Features are the main components of FeatureHub, you can create them from the "Features" menu.
You can create features of the following types:
BOOLEANused for basic boolean feature flags (toggles). Can be
NUMBERnumerical values. Can be any number, including decimals
JSONJSON values (typically used for remote configuration, or to override internal values of an application, etc.)
When you use the SDK, you can check the value of a feature, referencing the feature key. It must be unique for your application. For example, a valid key: "FEATURE_LANDING_PAGE". (whitespace is not allowed, all other characters are).
When you add a feature flag, this will also automatically create a "default" feature value in each environment. The default feature value will be set to
boolean type and to
not set for
json. By default, boolean feature value will be locked. Essentially feature value is always associated with an application and an environment for that application.
As well as having a "default" value, a feature can have a value assigned to a "strategy" in each environment. This is for example, when you want to add a strategy with a split targeting rule, e.g. target a segment of users with
device=mobile rule. You could set the "default" value on a feature as "OFF" and "strategy" value as "ON".
This field can hold a feature description, max 300 characters. The field is optional.
This field can hold a link for example to your task management system, e.g. Jira, Azure DevOps, etc. The field is optional.
The intention of this field is to store additional information that you may need to provide about your feature, for example when you want to access this information from your CI/CD pipeline. This could be JSON string, simple string, property entries or other types of data. It is stored as a string and has no data limit (stored as CLOB). Metadata field can be accessible once feature is created from the Edit menu. The field is optional.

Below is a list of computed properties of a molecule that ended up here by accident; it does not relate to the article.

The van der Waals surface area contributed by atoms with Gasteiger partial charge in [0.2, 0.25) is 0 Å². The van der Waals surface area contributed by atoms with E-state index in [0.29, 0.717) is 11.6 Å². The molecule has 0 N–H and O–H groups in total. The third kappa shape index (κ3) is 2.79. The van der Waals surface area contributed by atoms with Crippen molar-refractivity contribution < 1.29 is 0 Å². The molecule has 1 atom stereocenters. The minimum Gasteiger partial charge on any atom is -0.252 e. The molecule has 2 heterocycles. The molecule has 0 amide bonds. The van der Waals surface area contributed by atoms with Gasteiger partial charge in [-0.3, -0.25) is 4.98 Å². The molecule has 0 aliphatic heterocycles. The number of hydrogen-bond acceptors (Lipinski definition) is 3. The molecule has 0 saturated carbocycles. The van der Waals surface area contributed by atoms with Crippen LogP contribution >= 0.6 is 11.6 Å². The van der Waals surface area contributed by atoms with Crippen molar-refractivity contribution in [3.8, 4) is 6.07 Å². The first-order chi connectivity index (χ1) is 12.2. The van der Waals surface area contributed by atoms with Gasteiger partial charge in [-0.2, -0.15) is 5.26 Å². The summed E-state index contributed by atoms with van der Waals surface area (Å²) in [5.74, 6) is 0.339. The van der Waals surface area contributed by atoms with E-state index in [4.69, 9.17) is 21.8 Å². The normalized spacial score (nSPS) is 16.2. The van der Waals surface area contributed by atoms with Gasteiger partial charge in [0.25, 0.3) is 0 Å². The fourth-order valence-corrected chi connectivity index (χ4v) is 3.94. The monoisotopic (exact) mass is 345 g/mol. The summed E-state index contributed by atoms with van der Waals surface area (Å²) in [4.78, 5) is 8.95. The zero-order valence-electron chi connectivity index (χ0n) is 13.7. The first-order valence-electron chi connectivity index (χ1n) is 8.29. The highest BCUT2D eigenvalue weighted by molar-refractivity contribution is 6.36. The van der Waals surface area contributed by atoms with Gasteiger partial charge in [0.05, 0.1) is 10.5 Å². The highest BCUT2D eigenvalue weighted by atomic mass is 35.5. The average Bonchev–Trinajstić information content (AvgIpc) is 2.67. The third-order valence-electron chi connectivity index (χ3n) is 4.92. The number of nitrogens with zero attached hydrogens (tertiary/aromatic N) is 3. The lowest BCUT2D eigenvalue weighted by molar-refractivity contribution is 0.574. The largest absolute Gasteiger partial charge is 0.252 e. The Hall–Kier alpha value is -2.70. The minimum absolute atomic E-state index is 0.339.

When feature flag is not needed any longer in your application, and you are ready to remove it, you can first "retire" this feature in a single environment to test how your application behaves. This means that the feature won’t be visible by the SDKs, imitating the "deleted" state. You can always "un-retire" a feature if you change your mind as this operation is reversible. Once you retire feature values across all the environments and test that your application behaves as expected, you can delete your entire feature. Deleting a feature means it is completely deleted from the system for all environments. This operation is not reversible. To retire a feature you will need environment specific "CHANGE_VALUE" permission. To delete a feature, you require an application specific permission to create, edit and delete features.
Locking provides an additional safety net per environment when deploying incomplete code into production. It locks a feature, so its value, targeting rules, "retired" statues can’t be changed for a given environment.
Typically, developers keep features locked until they are finished and ready to be set, for example when they are ready to be tested in one of the test environments. Another use case for feature locking would be when developers or testers keep it locked in production environment, indicating to release management team that it is not ready to be turned on. Only groups or service accounts with
CHANGE_VALUE permission can lock or unlock the feature value.
CHANGE_VALUE permission supersedes the
|See Groups Permissions for details on the various permission states a feature can have.